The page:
That would cause the price of natural gas, which has been halved over the past year, to nosedive. Citigroup commodities analyst Anthony Yuen says the price of natural gas — now $2.08 per 1,000 cubic feet — could briefly fall below $1.
"There would be no floor," he says.
Since October, the number of drilling rigs exploring for natural gas has fallen by 30 percent to 658, according to the energy services company Baker Hughes. Some of the sharpest drop-offs have been in the Haynesville Shale in Northwestern Louisiana and East Texas and the Fayetteville Shale in Central Arkansas. But natural gas production is still growing, the result of a five-year drilling boom that has peppered the country with wells.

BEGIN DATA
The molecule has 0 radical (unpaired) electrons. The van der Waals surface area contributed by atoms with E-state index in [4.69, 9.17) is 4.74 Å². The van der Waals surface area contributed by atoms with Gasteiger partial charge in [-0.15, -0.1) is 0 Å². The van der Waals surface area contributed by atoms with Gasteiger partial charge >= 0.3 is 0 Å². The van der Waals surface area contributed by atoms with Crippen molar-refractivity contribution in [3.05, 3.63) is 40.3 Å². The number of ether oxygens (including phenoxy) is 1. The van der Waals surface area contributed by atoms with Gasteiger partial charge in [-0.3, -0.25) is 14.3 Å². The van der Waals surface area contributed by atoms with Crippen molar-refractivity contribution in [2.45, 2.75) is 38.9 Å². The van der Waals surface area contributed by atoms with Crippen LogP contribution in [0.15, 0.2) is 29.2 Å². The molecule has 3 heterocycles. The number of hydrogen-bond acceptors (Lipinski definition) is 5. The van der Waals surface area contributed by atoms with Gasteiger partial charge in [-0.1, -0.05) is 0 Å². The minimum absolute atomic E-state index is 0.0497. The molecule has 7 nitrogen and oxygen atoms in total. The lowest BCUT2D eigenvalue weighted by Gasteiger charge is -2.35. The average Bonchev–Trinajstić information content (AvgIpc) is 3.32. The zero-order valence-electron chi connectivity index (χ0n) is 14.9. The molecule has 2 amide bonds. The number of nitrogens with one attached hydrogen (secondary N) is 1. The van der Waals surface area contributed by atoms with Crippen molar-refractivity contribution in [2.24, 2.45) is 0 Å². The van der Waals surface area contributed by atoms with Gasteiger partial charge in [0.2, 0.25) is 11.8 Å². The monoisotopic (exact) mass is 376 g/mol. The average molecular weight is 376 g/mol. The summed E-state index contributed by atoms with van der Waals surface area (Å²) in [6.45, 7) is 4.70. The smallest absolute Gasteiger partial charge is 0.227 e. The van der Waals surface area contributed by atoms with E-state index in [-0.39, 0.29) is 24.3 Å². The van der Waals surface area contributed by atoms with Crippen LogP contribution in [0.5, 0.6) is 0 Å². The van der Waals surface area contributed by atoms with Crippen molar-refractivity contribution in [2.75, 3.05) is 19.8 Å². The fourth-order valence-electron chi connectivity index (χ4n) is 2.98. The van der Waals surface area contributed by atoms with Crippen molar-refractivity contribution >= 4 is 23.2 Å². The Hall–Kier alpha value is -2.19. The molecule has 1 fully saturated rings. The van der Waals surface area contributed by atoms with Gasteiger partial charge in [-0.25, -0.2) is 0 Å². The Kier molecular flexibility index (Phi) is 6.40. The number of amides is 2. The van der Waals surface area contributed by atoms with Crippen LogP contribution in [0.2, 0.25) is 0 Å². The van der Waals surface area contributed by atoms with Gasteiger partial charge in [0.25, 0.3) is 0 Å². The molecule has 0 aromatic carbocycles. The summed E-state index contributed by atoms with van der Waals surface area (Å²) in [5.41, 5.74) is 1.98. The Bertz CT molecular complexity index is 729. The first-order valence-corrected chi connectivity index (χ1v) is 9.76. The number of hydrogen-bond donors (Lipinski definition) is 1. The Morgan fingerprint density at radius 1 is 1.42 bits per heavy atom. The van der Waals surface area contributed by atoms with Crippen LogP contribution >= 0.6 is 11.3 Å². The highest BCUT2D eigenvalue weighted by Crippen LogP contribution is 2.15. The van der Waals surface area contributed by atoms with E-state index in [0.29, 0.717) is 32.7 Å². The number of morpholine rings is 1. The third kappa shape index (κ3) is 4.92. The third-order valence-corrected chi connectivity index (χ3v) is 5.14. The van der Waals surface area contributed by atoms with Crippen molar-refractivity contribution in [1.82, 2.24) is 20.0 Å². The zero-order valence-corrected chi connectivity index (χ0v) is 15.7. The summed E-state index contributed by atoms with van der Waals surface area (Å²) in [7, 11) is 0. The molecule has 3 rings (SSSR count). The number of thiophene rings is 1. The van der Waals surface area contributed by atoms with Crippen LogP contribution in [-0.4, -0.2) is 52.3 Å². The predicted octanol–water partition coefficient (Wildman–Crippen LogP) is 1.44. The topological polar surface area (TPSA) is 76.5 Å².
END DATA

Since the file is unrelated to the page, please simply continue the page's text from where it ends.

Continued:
The workers and rigs aren't just being sent home. They are instead being put to work drilling for oil, whose price has averaged more than $100 a barrel for months. The oil rig count in the U.S. is at a 25-year high. This activity is adding to the natural gas glut because natural gas is almost always a byproduct of oil drilling.
Analysts say that before long companies could have to start slowing the gas flow from existing wells or even take the rare and expensive step of capping off some wells completely.
"Something is going to have to give," says Maria Sanchez, manager of energy analysis at Bentek Energy, a research firm.Page 2 of 4 | Prev Page | Next Page